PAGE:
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Lou Jacobi (born Louis Harold Jacobovitch, December 28, 1913 – October 23, 2009) was a Canadian character actor.

Lou Jacobi
Louis Harold Jacobovitch

(1913-12-28)December 28, 1913
DiedOctober 23, 2009(2009-10-23) (aged 95)
Spouse(s)Ruth Ludwin (1957-2004; her death)


Life and early careerEdit

Jacobi was born Louis Harold Jacobovitch in Toronto, Ontario, to Joseph and Fay Jacobivitch.[1] His family was Jewish.

Jacobi began acting as a boy, making his stage debut in 1924 at a Toronto theater, playing a violin prodigy in The Rabbi and the Priest. After working as the drama director of the Toronto Y.M.H.A., the social director at a summer resort, a stand-up comic in Canada’s equivalent of the Borscht Belt, and the entertainment at various weddings and bachelor parties, Jacobi moved to London to work on the stage, appearing in Guys and Dolls and Pal Joey. Jacobi made his Broadway debut in 1955 in The Diary of Anne Frank playing Hans van Daan, the less-than-noble occupant of the Amsterdam attic where the Franks were hiding, and reprised the role in the 1959 film version. Other Broadway performances included Paddy Chayefsky’s The Tenth Man (1959), Woody Allen’s Don’t Drink the Water (1966), and Neil Simon’s debut play Come Blow Your Horn (1961), in which he portrayed the playboy protagonist’s disappointed father. His reading of the film line "Aha!" stuck with the Times columnist William Safire so vividly that he cited it when writing about the meaning of the word 36 years later.

Lou Jacobi's star on Canada's Walk of Fame

Screen careerEdit

Jacobi also made two dozen feature films. His film debut was in the 1953 British comedy, Is Your Honeymoon Really Necessary? with the country’s blond sex symbol of the day, Diana Dors. Other notable films in which he appeared include, Irma La Douce, Penelope, Everything You Always Wanted to Know About Sex* (*But Were Afraid to Ask) (1972) as Sam Musgrave, a middle-aged married man experimenting with women's clothes, Arthur (1981) as the lucky florist, My Favorite Year (1982) as Benjy's unsophisticated Uncle Morty, and in Amazon Women on the Moon (1987), as a man named Murray, zapped into the television, wandering throughout sketches looking for his wife. In Barry Levinson’s Avalon (1990), in a semi-dramatic role, as one of four Russian brothers (elders) trying to build a future in Baltimore in the early 20th century, with the memorable comic relief catchprase, 'You cut the 'toikey without me'!? after he would notoriously arrive late to family Thanksgiving dinner, every year. His final film role was I.Q. (1994), playing philosopher/mathematician Kurt Gödel.[2]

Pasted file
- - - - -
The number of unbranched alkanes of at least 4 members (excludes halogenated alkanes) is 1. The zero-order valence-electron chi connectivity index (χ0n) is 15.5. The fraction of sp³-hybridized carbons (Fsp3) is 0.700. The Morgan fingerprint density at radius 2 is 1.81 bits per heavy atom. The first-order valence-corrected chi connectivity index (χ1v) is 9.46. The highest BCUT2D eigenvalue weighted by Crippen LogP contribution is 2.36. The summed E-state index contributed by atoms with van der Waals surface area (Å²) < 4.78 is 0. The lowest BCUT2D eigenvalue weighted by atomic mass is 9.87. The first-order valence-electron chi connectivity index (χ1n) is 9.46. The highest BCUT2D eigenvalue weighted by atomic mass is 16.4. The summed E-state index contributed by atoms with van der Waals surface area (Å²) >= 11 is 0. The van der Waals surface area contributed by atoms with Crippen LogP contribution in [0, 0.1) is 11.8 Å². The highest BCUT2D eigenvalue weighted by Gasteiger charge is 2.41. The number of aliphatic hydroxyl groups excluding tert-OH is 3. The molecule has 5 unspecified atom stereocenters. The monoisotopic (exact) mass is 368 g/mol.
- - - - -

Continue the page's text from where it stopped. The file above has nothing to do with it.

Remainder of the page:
He guest-starred on such television shows as Playhouse 90,Too Close For Comfort,Tales From The Darkside, Love, American Style, That Girl and The Man From U.N.C.L.E., and was a regular on The Dean Martin Show. In the summer of 1976, Jacobi was the star of a CBS comedy series Ivan the Terrible, in which he played a Russian headwaiter living with nine other people in a small Moscow apartment.[2] Comics Christopher Hewett, Phil Leeds, Alan Cauldwell and, in her TV series debut, Nana Visitor (here billed under her birth name, Nana Tucker). Harvey Korman appeared as a Soviet bureaucrat in an uncredited cameo at the close of each episode. The executive producer of the short-lived series was noted comic Alan King. The comedy series only lasted 5 episodes.

Mr. Jacobi made successful comedy LP recordings with titles like "Al Tijuana and His Jewish Brass" and "The Yiddish Are Coming! The Yiddish Are Coming!"

In 1999, Jacobi, who was 85 at the time, was inducted into Canada's Walk of Fame.[3] On the occasion of the dedication, film critic Roger Ebert interviewed Jacobi, later writing, "I look at Lou, and I’m not afraid to be 85, if I can get there in Lou’s style."

Personal life/deathEdit

Jacobi was married to Ruth Ludwin from 1957 until her death in 2004. Lou Jacobi died Friday, October 23, 2009, of natural causes, at his home in Manhattan. He was 95. He was survived by his brother, Avrom Jacobovitch, and sister, Rae Jacobovitch, both of Toronto, Ontario, Canada. Jacobi was the voice inspiration for the Futurama character, Dr. Zoidberg.


  1. ^ Gates, Anita (2009-10-25), "Lou Jacobi, Critically Acclaimed Actor of Film and Stage, Dies at 95", New York Times, retrieved 2009-10-26
  2. ^ a b Lou Jacobi on IMDb
  3. ^ "Toronto-born actor-comedian Lou Jacobi dead at 95", CTV, retrieved 2009-10-26

Further readingEdit

  • Oderman, Stuart, Talking to the Piano Player 2. BearManor Media, 2009; ISBN 1-59393-320-7.

External linksEdit